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Brain Res Brain Res Rev. 2000 Mar;31(2-3):205-35.

Basal forebrain in the context of schizophrenia.

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  • 1Department of Otolaryngology - Head and Neck and Neurological Surgery, University of Virginia Health, Sciences Center, Charlottesville, VA, USA.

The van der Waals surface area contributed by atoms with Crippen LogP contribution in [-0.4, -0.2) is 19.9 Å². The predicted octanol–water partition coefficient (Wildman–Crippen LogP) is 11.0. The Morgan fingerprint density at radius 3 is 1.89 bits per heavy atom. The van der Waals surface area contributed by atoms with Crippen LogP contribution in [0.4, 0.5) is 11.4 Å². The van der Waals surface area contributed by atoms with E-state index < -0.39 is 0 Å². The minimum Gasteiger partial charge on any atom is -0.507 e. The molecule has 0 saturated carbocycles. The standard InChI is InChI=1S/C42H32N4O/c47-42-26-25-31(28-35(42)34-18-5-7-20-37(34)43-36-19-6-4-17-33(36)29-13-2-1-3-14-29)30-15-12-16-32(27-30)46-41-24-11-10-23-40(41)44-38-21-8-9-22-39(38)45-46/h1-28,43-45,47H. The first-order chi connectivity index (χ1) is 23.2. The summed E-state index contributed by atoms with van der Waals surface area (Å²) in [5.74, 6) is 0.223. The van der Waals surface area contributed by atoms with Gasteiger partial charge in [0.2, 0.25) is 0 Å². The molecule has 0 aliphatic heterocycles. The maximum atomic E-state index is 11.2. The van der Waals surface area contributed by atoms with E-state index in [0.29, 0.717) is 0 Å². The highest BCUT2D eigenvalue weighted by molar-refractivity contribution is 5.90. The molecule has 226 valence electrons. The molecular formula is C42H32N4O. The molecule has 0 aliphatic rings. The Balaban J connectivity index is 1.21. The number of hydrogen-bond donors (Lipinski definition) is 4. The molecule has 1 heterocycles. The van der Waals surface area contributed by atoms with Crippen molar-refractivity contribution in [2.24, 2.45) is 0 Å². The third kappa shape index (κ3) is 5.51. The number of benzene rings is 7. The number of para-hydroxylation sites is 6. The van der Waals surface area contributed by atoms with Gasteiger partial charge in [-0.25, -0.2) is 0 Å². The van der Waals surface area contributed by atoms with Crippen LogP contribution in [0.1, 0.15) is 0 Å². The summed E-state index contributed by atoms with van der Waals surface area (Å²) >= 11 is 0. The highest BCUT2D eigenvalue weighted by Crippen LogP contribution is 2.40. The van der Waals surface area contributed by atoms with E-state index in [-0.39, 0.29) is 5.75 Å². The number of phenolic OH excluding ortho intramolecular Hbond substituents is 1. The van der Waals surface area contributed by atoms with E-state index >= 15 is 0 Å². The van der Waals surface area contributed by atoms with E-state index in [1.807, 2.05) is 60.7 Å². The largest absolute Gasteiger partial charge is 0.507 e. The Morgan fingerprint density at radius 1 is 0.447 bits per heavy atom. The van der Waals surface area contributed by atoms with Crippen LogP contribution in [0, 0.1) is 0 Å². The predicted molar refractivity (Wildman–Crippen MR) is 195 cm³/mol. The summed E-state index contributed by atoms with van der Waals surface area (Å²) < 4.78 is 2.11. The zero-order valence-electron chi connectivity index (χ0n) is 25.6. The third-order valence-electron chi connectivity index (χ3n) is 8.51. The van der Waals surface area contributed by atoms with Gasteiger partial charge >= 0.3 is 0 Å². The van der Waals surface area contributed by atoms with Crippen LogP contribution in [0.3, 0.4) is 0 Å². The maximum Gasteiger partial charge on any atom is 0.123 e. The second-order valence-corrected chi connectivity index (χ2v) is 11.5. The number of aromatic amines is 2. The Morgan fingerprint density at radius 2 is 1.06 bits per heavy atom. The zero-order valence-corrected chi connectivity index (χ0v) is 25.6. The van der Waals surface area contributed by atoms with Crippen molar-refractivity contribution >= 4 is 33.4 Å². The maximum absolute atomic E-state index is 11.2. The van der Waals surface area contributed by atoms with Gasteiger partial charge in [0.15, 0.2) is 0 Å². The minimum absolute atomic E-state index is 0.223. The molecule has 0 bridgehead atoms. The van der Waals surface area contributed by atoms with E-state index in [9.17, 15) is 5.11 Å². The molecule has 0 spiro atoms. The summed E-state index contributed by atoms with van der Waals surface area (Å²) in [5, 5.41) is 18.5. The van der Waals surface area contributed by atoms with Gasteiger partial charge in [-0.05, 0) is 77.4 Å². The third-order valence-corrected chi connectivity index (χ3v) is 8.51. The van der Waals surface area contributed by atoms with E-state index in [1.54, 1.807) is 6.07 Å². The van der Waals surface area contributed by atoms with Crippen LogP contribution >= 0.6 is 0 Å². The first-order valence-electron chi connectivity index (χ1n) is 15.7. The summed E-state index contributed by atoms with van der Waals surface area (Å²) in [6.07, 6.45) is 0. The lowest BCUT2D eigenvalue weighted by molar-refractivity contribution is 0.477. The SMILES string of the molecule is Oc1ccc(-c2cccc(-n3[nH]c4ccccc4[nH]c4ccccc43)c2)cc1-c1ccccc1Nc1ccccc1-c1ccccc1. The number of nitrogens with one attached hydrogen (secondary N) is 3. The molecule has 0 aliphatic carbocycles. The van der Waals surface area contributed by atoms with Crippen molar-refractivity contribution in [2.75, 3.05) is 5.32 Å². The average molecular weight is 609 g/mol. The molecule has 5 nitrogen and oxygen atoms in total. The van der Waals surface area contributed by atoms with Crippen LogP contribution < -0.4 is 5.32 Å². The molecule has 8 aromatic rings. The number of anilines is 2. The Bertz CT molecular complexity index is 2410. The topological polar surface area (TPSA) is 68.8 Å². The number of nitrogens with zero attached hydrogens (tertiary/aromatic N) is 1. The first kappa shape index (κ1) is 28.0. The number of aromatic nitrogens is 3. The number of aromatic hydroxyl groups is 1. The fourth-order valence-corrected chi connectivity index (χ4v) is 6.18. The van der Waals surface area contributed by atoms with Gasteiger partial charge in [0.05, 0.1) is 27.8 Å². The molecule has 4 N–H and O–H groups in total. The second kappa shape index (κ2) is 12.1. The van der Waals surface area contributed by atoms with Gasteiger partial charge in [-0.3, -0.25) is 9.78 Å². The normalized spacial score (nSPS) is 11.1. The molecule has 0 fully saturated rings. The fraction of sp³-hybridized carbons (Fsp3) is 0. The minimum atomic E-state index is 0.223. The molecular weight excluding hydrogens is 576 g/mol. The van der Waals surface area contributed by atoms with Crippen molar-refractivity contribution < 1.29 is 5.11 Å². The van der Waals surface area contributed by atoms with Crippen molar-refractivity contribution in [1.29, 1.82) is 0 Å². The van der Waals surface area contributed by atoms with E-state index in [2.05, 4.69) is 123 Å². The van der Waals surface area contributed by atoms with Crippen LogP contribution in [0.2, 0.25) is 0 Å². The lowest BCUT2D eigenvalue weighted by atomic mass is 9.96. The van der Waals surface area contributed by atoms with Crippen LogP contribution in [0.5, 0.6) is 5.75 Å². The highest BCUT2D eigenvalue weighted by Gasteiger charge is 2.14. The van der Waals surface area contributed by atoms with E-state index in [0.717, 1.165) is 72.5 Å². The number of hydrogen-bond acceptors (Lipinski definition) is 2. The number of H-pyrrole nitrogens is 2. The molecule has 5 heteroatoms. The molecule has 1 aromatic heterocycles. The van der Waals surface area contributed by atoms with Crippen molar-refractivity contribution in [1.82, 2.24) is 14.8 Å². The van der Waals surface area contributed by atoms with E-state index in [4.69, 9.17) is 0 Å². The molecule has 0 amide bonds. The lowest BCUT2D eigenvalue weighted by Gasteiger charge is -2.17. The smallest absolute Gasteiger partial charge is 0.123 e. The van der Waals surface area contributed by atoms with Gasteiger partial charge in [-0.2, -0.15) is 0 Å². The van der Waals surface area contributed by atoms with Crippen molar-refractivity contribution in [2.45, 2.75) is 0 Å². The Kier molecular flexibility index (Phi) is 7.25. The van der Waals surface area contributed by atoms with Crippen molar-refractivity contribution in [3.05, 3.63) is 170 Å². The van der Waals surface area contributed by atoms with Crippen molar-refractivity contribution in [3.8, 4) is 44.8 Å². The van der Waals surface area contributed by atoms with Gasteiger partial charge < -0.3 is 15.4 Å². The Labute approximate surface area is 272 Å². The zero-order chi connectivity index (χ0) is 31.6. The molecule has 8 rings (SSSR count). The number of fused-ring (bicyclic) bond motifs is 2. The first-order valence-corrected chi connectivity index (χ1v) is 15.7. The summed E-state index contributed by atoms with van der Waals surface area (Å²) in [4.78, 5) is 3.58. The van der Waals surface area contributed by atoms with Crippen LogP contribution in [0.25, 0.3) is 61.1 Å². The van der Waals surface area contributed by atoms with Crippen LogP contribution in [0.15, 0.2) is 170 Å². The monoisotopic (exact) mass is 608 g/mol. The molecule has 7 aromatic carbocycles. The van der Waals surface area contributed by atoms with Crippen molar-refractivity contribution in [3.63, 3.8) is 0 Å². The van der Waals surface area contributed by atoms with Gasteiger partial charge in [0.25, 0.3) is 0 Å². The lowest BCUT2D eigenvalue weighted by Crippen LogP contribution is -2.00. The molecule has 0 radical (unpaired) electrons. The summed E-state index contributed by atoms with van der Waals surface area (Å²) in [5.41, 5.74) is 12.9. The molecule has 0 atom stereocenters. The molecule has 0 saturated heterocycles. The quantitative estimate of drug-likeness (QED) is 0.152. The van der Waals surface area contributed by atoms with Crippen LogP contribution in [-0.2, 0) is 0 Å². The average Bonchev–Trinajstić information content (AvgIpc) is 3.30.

The human basal forebrain has been notoriously difficult to analyze, and it was only in the last part of the twentieth Century that its various components came into sharper focus. It has now been demonstrated that the main parts of what was previously referred to as the 'substantia innominata' (a neurological equivalent of the geographer's 'terra incognita') belong to nearby and better defined anatomical systems. These include the ventral aspects of the basal ganglia, i.e. the ventral striatopallidal system, extensions of the centromedial amygdala that links it via subpallidal cell columns to the bed nucleus of stria terminalis, i.e. the extended amygdala, and a more or less continuous collection of aggregated and non-aggregated, predominantly large, hyperchromatic projections neurons referred to as the basal nucleus of Meynert. Following a pictorial survey of the basal forebrain, the anatomy of these three systems are described with special emphasize on clinically relevant details. Sections devoted to clinical-anatomical correlations emphasize the potential significance of the basal forebrain in the context of schizophrenia. The functional-pathological importance of the cortico-subcortical re-entrant circuits through the ventral striatopallidal system is well recognized in the field of neuropsychiatry. Less appreciated is the fact that both the ventral striatum and the extended amygdala contain prominent collections of islands with small neurons, which have collectively been referred to as 'interface islands'. The abundance of neuroactive substances in the interface islands, and the potential for significant postnatal development of the neurons in these islands make them especially intriguing in the context of the developmental hypothesis of schizophrenia. The basal nucleus of Meynert is also of special interest. Involvement of the basal nucleus of Meynert and its related circuits may well be one of the main reasons for attentional dysfunction and cognitive symptoms in this complex disorder. Finally, we emphasize that changes in the neuronal circuits related to the ventral striatopallidal system, extended amygdala and basal nucleus of Meynert in all likelihood provide the anatomical substrate through which pathologic activities in the medial temporal lobe and prefrontal-orbitofrontal structures are translated into disruption of a number of functions ranging from motor activities and basic drives, to personality changes involving stress, mood and higher cognitive functions.

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